On repair weld residual stresses and significance to structural integrity
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This paper starts with a brief state of the art assessment on what has been learned over the last few decades in understanding residual stress development mechanisms, particularly those uniquely associated with weld repairs. A special emphasis will be given to how some of the residual stress features contribute to structural integrity of a component containing weld repairs. In contrast to initial fabrication welds, residual stresses associated with finite length repair welds tend to exhibit important invariant features, regardless of component configurations, materials, and to some degree, welding procedures. Such invariant features are associated with the severe restraint conditions present in typical repair situations. A number of weld repair cases are examined in this paper. In addition to highlighting important residual stress distribution features, fracture mechanics calculations are performed to examine how repair weld residual stresses quantitatively contribute to crack driving force as a function of crack location and size. One simple and effective technique for mitigating detrimental residual stress effects on structural integrity is also demonstrated by considering overall weld repair dimensions.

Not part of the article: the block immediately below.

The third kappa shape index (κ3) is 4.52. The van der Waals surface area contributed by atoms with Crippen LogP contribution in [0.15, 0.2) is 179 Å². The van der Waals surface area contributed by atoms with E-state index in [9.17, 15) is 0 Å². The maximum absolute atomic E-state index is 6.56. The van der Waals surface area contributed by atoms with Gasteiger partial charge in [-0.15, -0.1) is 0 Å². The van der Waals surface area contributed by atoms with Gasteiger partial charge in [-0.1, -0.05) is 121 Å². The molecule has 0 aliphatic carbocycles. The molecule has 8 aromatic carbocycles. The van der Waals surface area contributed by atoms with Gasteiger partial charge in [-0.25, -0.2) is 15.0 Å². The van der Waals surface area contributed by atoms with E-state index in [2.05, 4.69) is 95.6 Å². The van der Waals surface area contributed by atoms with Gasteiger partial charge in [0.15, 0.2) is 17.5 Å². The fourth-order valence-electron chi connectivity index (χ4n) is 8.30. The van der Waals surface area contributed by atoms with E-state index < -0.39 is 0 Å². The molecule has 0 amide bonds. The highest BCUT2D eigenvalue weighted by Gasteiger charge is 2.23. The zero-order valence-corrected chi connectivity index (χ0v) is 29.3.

KeywordsResidual stress profiles Finite element Measurement Fitness-for-service (FFS) Engineering critical assessment (ECA) Fracture mechanics Weld repair Residual stress modeling Stress intensity factor Repair geometry
The authors acknowledge the support of this work through a grant from the National Research Foundation of Korea (NRF) grant funded by the Korea government (MEST) through GCRC-SOP at the University of Michigan under Project 2-1: Reliability and Strength Assessment of Core Parts and Material System and a grant from the State Key Laboratory of Advanced Welding and Joining, under grant no. 13-M-02.
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